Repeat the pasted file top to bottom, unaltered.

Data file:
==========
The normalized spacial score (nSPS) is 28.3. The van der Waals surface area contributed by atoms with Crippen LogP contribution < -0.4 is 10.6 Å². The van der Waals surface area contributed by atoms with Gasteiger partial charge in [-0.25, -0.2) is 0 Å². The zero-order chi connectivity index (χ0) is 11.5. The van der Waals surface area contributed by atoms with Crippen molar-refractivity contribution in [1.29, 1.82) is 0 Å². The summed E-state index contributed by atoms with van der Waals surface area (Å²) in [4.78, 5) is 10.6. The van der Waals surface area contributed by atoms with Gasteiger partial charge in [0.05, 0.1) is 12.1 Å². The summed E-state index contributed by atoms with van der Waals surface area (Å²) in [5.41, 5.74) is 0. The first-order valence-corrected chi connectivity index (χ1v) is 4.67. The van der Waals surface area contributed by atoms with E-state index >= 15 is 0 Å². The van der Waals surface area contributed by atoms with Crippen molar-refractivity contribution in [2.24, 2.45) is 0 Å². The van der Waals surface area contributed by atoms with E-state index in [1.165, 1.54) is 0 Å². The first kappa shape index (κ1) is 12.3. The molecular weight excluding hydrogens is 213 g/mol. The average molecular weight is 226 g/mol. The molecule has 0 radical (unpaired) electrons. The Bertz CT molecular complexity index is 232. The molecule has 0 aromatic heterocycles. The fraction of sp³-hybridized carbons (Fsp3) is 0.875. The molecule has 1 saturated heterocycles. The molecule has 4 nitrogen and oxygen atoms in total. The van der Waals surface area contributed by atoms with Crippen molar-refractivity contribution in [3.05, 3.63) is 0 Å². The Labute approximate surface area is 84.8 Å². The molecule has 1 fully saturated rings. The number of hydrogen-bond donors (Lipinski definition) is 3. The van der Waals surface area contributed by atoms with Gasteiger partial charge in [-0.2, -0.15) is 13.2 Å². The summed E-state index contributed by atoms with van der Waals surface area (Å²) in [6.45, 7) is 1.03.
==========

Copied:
The normalized spacial score (nSPS) is 28.3. The van der Waals surface area contributed by atoms with Crippen LogP contribution < -0.4 is 10.6 Å². The van der Waals surface area contributed by atoms with Gasteiger partial charge in [-0.25, -0.2) is 0 Å². The zero-order chi connectivity index (χ0) is 11.5. The van der Waals surface area contributed by atoms with Crippen molar-refractivity contribution in [1.29, 1.82) is 0 Å². The summed E-state index contributed by atoms with van der Waals surface area (Å²) in [4.78, 5) is 10.6. The van der Waals surface area contributed by atoms with Gasteiger partial charge in [0.05, 0.1) is 12.1 Å². The summed E-state index contributed by atoms with van der Waals surface area (Å²) in [5.41, 5.74) is 0. The first-order valence-corrected chi connectivity index (χ1v) is 4.67. The van der Waals surface area contributed by atoms with E-state index >= 15 is 0 Å². The van der Waals surface area contributed by atoms with Crippen molar-refractivity contribution in [2.24, 2.45) is 0 Å². The van der Waals surface area contributed by atoms with E-state index in [1.165, 1.54) is 0 Å². The first kappa shape index (κ1) is 12.3. The molecular weight excluding hydrogens is 213 g/mol. The average molecular weight is 226 g/mol. The molecule has 0 radical (unpaired) electrons. The Bertz CT molecular complexity index is 232. The molecule has 0 aromatic heterocycles. The fraction of sp³-hybridized carbons (Fsp3) is 0.875. The molecule has 1 saturated heterocycles. The molecule has 4 nitrogen and oxygen atoms in total. The van der Waals surface area contributed by atoms with Crippen molar-refractivity contribution in [3.05, 3.63) is 0 Å². The Labute approximate surface area is 84.8 Å². The molecule has 1 fully saturated rings. The number of hydrogen-bond donors (Lipinski definition) is 3. The van der Waals surface area contributed by atoms with Gasteiger partial charge in [-0.2, -0.15) is 13.2 Å². The summed E-state index contributed by atoms with van der Waals surface area (Å²) in [6.45, 7) is 1.03.